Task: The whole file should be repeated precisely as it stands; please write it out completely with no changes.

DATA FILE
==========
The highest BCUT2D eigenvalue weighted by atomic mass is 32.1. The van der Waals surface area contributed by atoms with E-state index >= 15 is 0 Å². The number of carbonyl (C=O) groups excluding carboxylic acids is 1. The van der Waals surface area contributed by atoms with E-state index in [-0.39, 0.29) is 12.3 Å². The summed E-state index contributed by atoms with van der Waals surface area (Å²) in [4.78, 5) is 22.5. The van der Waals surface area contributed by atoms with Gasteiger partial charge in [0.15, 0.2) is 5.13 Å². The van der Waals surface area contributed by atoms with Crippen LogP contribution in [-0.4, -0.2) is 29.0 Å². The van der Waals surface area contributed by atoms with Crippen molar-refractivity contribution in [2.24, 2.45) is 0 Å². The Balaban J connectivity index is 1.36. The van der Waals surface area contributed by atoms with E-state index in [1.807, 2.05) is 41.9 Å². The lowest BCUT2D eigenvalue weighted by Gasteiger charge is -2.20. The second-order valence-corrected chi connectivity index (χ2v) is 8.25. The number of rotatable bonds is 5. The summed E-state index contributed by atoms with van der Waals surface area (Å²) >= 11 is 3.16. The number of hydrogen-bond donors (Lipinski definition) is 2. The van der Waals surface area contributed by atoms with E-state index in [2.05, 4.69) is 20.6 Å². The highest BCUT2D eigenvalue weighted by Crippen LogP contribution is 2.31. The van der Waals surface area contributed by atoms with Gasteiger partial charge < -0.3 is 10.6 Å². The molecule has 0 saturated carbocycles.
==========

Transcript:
The highest BCUT2D eigenvalue weighted by atomic mass is 32.1. The van der Waals surface area contributed by atoms with E-state index >= 15 is 0 Å². The number of carbonyl (C=O) groups excluding carboxylic acids is 1. The van der Waals surface area contributed by atoms with E-state index in [-0.39, 0.29) is 12.3 Å². The summed E-state index contributed by atoms with van der Waals surface area (Å²) in [4.78, 5) is 22.5. The van der Waals surface area contributed by atoms with Gasteiger partial charge in [0.15, 0.2) is 5.13 Å². The van der Waals surface area contributed by atoms with Crippen LogP contribution in [-0.4, -0.2) is 29.0 Å². The van der Waals surface area contributed by atoms with Crippen molar-refractivity contribution in [2.24, 2.45) is 0 Å². The Balaban J connectivity index is 1.36. The van der Waals surface area contributed by atoms with E-state index in [1.807, 2.05) is 41.9 Å². The lowest BCUT2D eigenvalue weighted by Gasteiger charge is -2.20. The second-order valence-corrected chi connectivity index (χ2v) is 8.25. The number of rotatable bonds is 5. The summed E-state index contributed by atoms with van der Waals surface area (Å²) >= 11 is 3.16. The number of hydrogen-bond donors (Lipinski definition) is 2. The van der Waals surface area contributed by atoms with E-state index in [2.05, 4.69) is 20.6 Å². The highest BCUT2D eigenvalue weighted by Crippen LogP contribution is 2.31. The van der Waals surface area contributed by atoms with Gasteiger partial charge < -0.3 is 10.6 Å². The molecule has 0 saturated carbocycles.